The trial of those responsible was held in the city of Viterbo, starting in the summer of 1950. During the trial, Scelba was again accused of involvement in the plot to carry out the massacre, but the accusations were often contradictionary or vague. In the end, the judge concluded that no higher authority had ordered the massacre, and that the Giuliano band had acted autonomously. At the trial Pisciotta said: “Again and again Scelba has gone back on his word: Mattarella and Cusumano returned to Rome to plead for total amnesty for us, but Scelba denied all his promises.” Pisciotta also claimed that he had killed Salvatore Giuliano in his sleep by arrangement with Scelba. However, there was no evidence that Scelba had had any relationship with Pisciotta.
The general elections in April 1948 were heavily influenced by the cold-war confrontation between the Soviet Union and the United States. After the Soviet-inspired February 1948 communist coup in Czechoslovakia, the US became alarmed about Soviet intentions and feared that, if the leftist coalition were to win the elections, the Soviet-funded Italian Communist Party (PCI) would draw Italy into the Soviet Union's sphere of influence. The election campaign remains unmatched in verbal aggression and fanaticism in Italy's history, on both sides. The Christian Democratic propaganda became famous in claiming that in Communist countries "children sent parents to jail", "children were owned by the state", "people ate their own children", and claiming disaster would strike Italy if the left were to take power.
Interior Minister Mario Scelba announced that the government had 330,000 men under arms, including a special shock force of 150,000 ready to take on the Communists if they tried to make trouble on election day.
The definitive test of strength came in 1950 during a nationwide general strike and mounting street clashes. On one day in March 1950, hundreds were wounded, including many policemen, and 7,000 people were arrested.
While appointed Prime Minister, the aftermath of the Portella della Ginestra massacre came to haunt Scelba again. On February 9 1954, Gaspare Pisciotta was found dead in his cell. After Pisciotta had been sentenced to life in imprisonment and forced labour, he realized that he had been abandoned by all. He declared that he was going to tell the whole truth, in particular who signed the letter which had been brought to Giuliano, which demanded the massacre at Portella delle Ginestra in exchange for liberty for the bandits and which Giuliano had destroyed immediately.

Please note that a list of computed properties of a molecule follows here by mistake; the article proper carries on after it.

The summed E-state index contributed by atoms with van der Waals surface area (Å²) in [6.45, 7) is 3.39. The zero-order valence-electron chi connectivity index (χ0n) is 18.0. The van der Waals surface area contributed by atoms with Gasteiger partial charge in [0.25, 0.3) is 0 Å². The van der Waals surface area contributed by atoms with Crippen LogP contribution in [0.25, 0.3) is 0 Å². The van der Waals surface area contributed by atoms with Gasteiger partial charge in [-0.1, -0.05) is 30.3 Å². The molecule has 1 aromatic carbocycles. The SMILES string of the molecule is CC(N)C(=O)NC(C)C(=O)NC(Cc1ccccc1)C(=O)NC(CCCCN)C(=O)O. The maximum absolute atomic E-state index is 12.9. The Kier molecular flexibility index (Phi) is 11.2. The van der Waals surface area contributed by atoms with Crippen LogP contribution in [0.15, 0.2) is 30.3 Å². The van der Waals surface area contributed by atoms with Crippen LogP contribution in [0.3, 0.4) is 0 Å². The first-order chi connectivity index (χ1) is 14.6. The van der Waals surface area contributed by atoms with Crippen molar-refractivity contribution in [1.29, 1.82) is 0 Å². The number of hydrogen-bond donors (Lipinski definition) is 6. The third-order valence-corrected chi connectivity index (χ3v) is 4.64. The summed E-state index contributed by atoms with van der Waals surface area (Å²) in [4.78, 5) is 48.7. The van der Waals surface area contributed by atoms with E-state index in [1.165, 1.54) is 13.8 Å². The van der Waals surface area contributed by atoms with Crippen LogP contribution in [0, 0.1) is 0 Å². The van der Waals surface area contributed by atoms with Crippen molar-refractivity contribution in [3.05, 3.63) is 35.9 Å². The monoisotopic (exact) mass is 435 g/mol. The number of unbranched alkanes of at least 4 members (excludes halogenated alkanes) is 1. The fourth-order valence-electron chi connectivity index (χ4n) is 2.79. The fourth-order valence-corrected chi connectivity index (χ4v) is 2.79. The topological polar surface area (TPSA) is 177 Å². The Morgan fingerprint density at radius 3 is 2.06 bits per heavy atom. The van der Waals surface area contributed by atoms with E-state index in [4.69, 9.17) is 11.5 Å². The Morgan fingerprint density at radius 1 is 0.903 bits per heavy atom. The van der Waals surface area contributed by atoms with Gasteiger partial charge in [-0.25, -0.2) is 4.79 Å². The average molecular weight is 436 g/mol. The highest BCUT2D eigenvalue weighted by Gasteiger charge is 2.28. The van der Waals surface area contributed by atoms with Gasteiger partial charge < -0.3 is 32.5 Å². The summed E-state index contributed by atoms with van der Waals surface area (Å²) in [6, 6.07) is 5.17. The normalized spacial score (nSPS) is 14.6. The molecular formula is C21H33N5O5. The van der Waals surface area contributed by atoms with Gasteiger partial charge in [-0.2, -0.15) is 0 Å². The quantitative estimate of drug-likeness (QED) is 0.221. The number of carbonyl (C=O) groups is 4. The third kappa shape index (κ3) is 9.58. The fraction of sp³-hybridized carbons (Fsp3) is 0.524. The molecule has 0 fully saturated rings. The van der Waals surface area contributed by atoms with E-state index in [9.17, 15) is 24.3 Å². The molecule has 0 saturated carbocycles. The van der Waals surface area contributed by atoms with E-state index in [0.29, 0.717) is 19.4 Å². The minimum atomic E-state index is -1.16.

The cause of Pisciotta's death, as revealed by the autopsy, was the ingestion of 20mg of strychnine. All Italy was alive with theories about who killed Pisciotta. Both the government and the Mafia were suggested as being behind the murder of Pisciotta, but no one was ever brought to trial. The fascist and Communist press did their best to put it on newly appointed Premier Scelba's administration, but had no evidence to go on.
Another scandal that rocked Scelba’s government was the Montesi affair. Foreign Minister Attilio Piccioni, a co-founder of Italy's Christian Democrat Party, as well as the national police chief, had to resign when Piccioni's jazz-pianist son was implicated in the scandal involving sex, narcotics and the death of party girl, Wilma Montesi.
At the end of 1954, Scelba approved a package of measures against the Communist party and trade unions that was largely modelled on United States psychological warfare plans first elaborated in 1951-52. However, it proved to be a cosmetic as much as desperate attempt to consolidate his precarious position at home, by obtaining a formal American backing. Its half-hearted implementation exacerbated Washington's resentment toward its Italian allies and barely affected PCI's organizational structure. The PCI used the episode to denounce the illiberal nature of the Christian Democrat regime and to pose itself once more as the real defender of political liberties and constitutional rights.
Scelba's fall was accomplished by his own party, due to political manoeuvring of party rivals like ex-Premier Giuseppe Pella (who wanted to be Premier again) and Party Secretary Amintore Fanfani (who also liked to be Premier). His chief regret, said Scelba, was that he had been overthrown not by a parliamentary vote but by party manoeuvring.
Scelba was elected in the Italian Constituent Assembly in 1946 and was a member of the Italian Chamber of Deputies from 1948-68. He was elected as a Senator in 1968 and served until 1979 when he resigned. He was a fervent supporter of European Unity and was a member of the European Parliament from 1960-1979, and was its president from 1969 to 1971.